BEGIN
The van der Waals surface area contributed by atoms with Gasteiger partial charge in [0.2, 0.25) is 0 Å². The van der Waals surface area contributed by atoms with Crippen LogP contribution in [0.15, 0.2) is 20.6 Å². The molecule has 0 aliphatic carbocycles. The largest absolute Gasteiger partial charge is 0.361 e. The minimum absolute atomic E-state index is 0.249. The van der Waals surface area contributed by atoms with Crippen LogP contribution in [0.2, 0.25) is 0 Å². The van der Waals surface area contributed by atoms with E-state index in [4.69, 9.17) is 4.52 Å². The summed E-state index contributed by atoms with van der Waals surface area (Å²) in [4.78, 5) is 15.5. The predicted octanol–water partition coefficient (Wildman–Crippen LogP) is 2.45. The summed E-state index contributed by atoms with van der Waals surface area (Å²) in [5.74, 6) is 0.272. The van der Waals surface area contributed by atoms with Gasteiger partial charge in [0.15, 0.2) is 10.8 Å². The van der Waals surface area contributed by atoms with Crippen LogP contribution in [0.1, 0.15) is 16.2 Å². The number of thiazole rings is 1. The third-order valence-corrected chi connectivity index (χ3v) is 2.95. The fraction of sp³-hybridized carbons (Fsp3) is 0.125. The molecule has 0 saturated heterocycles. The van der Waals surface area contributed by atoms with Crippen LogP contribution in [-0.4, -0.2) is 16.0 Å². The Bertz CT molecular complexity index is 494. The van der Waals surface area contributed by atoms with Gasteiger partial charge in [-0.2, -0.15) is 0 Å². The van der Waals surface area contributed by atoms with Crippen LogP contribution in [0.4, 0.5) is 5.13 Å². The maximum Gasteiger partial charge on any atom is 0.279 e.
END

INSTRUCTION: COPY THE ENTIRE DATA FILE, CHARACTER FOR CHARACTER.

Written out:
The van der Waals surface area contributed by atoms with Gasteiger partial charge in [0.2, 0.25) is 0 Å². The van der Waals surface area contributed by atoms with Crippen LogP contribution in [0.15, 0.2) is 20.6 Å². The molecule has 0 aliphatic carbocycles. The largest absolute Gasteiger partial charge is 0.361 e. The minimum absolute atomic E-state index is 0.249. The van der Waals surface area contributed by atoms with Crippen LogP contribution in [0.2, 0.25) is 0 Å². The van der Waals surface area contributed by atoms with E-state index in [4.69, 9.17) is 4.52 Å². The summed E-state index contributed by atoms with van der Waals surface area (Å²) in [4.78, 5) is 15.5. The predicted octanol–water partition coefficient (Wildman–Crippen LogP) is 2.45. The summed E-state index contributed by atoms with van der Waals surface area (Å²) in [5.74, 6) is 0.272. The van der Waals surface area contributed by atoms with Gasteiger partial charge in [0.15, 0.2) is 10.8 Å². The van der Waals surface area contributed by atoms with Crippen LogP contribution in [0.1, 0.15) is 16.2 Å². The number of thiazole rings is 1. The third-order valence-corrected chi connectivity index (χ3v) is 2.95. The fraction of sp³-hybridized carbons (Fsp3) is 0.125. The molecule has 0 saturated heterocycles. The van der Waals surface area contributed by atoms with Crippen LogP contribution in [-0.4, -0.2) is 16.0 Å². The Bertz CT molecular complexity index is 494. The van der Waals surface area contributed by atoms with Gasteiger partial charge in [-0.2, -0.15) is 0 Å². The van der Waals surface area contributed by atoms with Crippen LogP contribution in [0.4, 0.5) is 5.13 Å². The maximum Gasteiger partial charge on any atom is 0.279 e.